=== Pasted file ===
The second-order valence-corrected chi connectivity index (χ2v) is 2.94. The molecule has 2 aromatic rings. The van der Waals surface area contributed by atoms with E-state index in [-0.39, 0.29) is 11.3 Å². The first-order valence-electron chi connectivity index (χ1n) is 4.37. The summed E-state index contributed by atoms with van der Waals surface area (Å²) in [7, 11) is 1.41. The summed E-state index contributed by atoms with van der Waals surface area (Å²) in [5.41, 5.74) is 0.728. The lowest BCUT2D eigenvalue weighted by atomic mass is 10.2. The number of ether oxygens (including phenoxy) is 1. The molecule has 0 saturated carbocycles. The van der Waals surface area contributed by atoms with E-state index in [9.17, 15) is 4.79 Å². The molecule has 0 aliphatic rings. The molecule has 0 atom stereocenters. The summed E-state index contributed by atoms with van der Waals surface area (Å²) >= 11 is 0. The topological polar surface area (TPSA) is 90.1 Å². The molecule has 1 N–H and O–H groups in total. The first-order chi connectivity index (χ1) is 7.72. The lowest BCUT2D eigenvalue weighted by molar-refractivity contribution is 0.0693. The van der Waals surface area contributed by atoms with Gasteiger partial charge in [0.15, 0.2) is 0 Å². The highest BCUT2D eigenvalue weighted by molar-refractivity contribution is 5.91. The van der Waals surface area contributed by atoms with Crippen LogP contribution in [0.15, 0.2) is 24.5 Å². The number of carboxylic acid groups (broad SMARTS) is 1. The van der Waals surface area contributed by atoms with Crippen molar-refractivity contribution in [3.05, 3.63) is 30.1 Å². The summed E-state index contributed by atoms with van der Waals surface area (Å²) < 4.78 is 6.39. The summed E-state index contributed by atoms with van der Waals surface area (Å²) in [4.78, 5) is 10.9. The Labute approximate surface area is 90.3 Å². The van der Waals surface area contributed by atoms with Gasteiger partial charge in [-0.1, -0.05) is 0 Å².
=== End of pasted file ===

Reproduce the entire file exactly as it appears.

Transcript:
The second-order valence-corrected chi connectivity index (χ2v) is 2.94. The molecule has 2 aromatic rings. The van der Waals surface area contributed by atoms with E-state index in [-0.39, 0.29) is 11.3 Å². The first-order valence-electron chi connectivity index (χ1n) is 4.37. The summed E-state index contributed by atoms with van der Waals surface area (Å²) in [7, 11) is 1.41. The summed E-state index contributed by atoms with van der Waals surface area (Å²) in [5.41, 5.74) is 0.728. The lowest BCUT2D eigenvalue weighted by atomic mass is 10.2. The number of ether oxygens (including phenoxy) is 1. The molecule has 0 saturated carbocycles. The van der Waals surface area contributed by atoms with E-state index in [9.17, 15) is 4.79 Å². The molecule has 0 aliphatic rings. The molecule has 0 atom stereocenters. The summed E-state index contributed by atoms with van der Waals surface area (Å²) >= 11 is 0. The topological polar surface area (TPSA) is 90.1 Å². The molecule has 1 N–H and O–H groups in total. The first-order chi connectivity index (χ1) is 7.72. The lowest BCUT2D eigenvalue weighted by molar-refractivity contribution is 0.0693. The van der Waals surface area contributed by atoms with Gasteiger partial charge in [0.15, 0.2) is 0 Å². The highest BCUT2D eigenvalue weighted by molar-refractivity contribution is 5.91. The van der Waals surface area contributed by atoms with Crippen LogP contribution in [0.15, 0.2) is 24.5 Å². The number of carboxylic acid groups (broad SMARTS) is 1. The van der Waals surface area contributed by atoms with Crippen molar-refractivity contribution in [3.05, 3.63) is 30.1 Å². The summed E-state index contributed by atoms with van der Waals surface area (Å²) < 4.78 is 6.39. The summed E-state index contributed by atoms with van der Waals surface area (Å²) in [4.78, 5) is 10.9. The Labute approximate surface area is 90.3 Å². The van der Waals surface area contributed by atoms with Gasteiger partial charge in [-0.1, -0.05) is 0 Å².